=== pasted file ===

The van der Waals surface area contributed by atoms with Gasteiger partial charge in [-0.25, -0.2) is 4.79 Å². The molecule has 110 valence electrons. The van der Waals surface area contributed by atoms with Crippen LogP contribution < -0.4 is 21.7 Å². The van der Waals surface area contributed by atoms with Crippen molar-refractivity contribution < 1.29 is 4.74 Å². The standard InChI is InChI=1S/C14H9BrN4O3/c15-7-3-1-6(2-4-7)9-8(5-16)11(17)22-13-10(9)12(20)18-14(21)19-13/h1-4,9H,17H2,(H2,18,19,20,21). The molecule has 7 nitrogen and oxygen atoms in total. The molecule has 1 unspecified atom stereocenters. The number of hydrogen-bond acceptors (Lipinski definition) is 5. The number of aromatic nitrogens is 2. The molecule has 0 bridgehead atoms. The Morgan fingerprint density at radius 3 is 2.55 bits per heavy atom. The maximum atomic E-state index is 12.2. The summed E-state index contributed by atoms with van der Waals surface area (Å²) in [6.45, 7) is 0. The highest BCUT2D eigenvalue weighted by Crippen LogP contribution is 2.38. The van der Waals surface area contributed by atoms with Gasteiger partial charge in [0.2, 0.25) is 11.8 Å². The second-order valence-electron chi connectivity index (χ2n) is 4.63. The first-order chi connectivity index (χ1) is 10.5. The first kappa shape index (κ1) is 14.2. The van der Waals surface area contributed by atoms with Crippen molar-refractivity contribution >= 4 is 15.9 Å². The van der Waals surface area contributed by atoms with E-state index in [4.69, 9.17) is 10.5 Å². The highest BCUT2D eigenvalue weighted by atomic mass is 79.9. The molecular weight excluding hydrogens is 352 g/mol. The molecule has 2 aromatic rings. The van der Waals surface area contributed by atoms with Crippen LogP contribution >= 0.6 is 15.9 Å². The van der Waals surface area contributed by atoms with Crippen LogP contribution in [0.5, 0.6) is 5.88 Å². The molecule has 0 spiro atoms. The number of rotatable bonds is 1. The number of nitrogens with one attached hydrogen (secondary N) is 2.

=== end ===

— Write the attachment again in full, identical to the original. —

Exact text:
The van der Waals surface area contributed by atoms with Gasteiger partial charge in [-0.25, -0.2) is 4.79 Å². The molecule has 110 valence electrons. The van der Waals surface area contributed by atoms with Crippen LogP contribution < -0.4 is 21.7 Å². The van der Waals surface area contributed by atoms with Crippen molar-refractivity contribution < 1.29 is 4.74 Å². The standard InChI is InChI=1S/C14H9BrN4O3/c15-7-3-1-6(2-4-7)9-8(5-16)11(17)22-13-10(9)12(20)18-14(21)19-13/h1-4,9H,17H2,(H2,18,19,20,21). The molecule has 7 nitrogen and oxygen atoms in total. The molecule has 1 unspecified atom stereocenters. The number of hydrogen-bond acceptors (Lipinski definition) is 5. The number of aromatic nitrogens is 2. The molecule has 0 bridgehead atoms. The Morgan fingerprint density at radius 3 is 2.55 bits per heavy atom. The maximum atomic E-state index is 12.2. The summed E-state index contributed by atoms with van der Waals surface area (Å²) in [6.45, 7) is 0. The highest BCUT2D eigenvalue weighted by Crippen LogP contribution is 2.38. The van der Waals surface area contributed by atoms with Gasteiger partial charge in [0.2, 0.25) is 11.8 Å². The second-order valence-electron chi connectivity index (χ2n) is 4.63. The first-order chi connectivity index (χ1) is 10.5. The first kappa shape index (κ1) is 14.2. The van der Waals surface area contributed by atoms with Crippen molar-refractivity contribution >= 4 is 15.9 Å². The van der Waals surface area contributed by atoms with E-state index in [4.69, 9.17) is 10.5 Å². The highest BCUT2D eigenvalue weighted by atomic mass is 79.9. The molecular weight excluding hydrogens is 352 g/mol. The molecule has 2 aromatic rings. The van der Waals surface area contributed by atoms with Crippen LogP contribution >= 0.6 is 15.9 Å². The van der Waals surface area contributed by atoms with Crippen LogP contribution in [0.5, 0.6) is 5.88 Å². The molecule has 0 spiro atoms. The number of rotatable bonds is 1. The number of nitrogens with one attached hydrogen (secondary N) is 2.